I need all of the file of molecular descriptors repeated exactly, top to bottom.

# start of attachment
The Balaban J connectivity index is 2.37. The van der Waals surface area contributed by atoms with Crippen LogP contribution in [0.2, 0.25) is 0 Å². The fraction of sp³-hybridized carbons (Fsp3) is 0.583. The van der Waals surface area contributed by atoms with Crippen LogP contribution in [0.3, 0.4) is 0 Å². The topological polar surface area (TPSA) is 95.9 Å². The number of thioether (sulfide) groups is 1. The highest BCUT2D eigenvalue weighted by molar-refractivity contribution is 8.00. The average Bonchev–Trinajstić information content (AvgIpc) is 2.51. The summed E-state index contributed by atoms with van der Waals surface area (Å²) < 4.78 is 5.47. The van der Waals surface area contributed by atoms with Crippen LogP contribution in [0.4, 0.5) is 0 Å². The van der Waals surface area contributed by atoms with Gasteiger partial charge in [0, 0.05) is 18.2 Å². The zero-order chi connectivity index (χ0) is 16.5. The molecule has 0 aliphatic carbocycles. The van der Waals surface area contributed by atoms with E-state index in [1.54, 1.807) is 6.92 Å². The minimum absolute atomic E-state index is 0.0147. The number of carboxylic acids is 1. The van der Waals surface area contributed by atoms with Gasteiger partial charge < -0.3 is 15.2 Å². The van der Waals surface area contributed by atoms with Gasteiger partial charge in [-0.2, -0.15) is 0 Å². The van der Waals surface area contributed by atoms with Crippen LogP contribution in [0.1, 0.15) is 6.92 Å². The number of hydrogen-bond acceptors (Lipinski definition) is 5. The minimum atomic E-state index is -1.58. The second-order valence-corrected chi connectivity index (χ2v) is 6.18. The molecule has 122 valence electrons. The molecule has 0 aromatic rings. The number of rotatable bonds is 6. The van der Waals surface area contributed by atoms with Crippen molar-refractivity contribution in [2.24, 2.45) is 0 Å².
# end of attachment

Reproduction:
The Balaban J connectivity index is 2.37. The van der Waals surface area contributed by atoms with Crippen LogP contribution in [0.2, 0.25) is 0 Å². The fraction of sp³-hybridized carbons (Fsp3) is 0.583. The van der Waals surface area contributed by atoms with Crippen LogP contribution in [0.3, 0.4) is 0 Å². The topological polar surface area (TPSA) is 95.9 Å². The number of thioether (sulfide) groups is 1. The highest BCUT2D eigenvalue weighted by molar-refractivity contribution is 8.00. The average Bonchev–Trinajstić information content (AvgIpc) is 2.51. The summed E-state index contributed by atoms with van der Waals surface area (Å²) < 4.78 is 5.47. The van der Waals surface area contributed by atoms with Crippen LogP contribution in [0.4, 0.5) is 0 Å². The van der Waals surface area contributed by atoms with Gasteiger partial charge in [0, 0.05) is 18.2 Å². The zero-order chi connectivity index (χ0) is 16.5. The molecule has 0 aliphatic carbocycles. The van der Waals surface area contributed by atoms with E-state index in [1.54, 1.807) is 6.92 Å². The minimum absolute atomic E-state index is 0.0147. The number of carboxylic acids is 1. The van der Waals surface area contributed by atoms with Gasteiger partial charge < -0.3 is 15.2 Å². The van der Waals surface area contributed by atoms with Gasteiger partial charge in [-0.2, -0.15) is 0 Å². The van der Waals surface area contributed by atoms with Crippen LogP contribution in [0.1, 0.15) is 6.92 Å². The number of hydrogen-bond acceptors (Lipinski definition) is 5. The minimum atomic E-state index is -1.58. The second-order valence-corrected chi connectivity index (χ2v) is 6.18. The molecule has 122 valence electrons. The molecule has 0 aromatic rings. The number of rotatable bonds is 6. The van der Waals surface area contributed by atoms with Crippen molar-refractivity contribution in [2.24, 2.45) is 0 Å².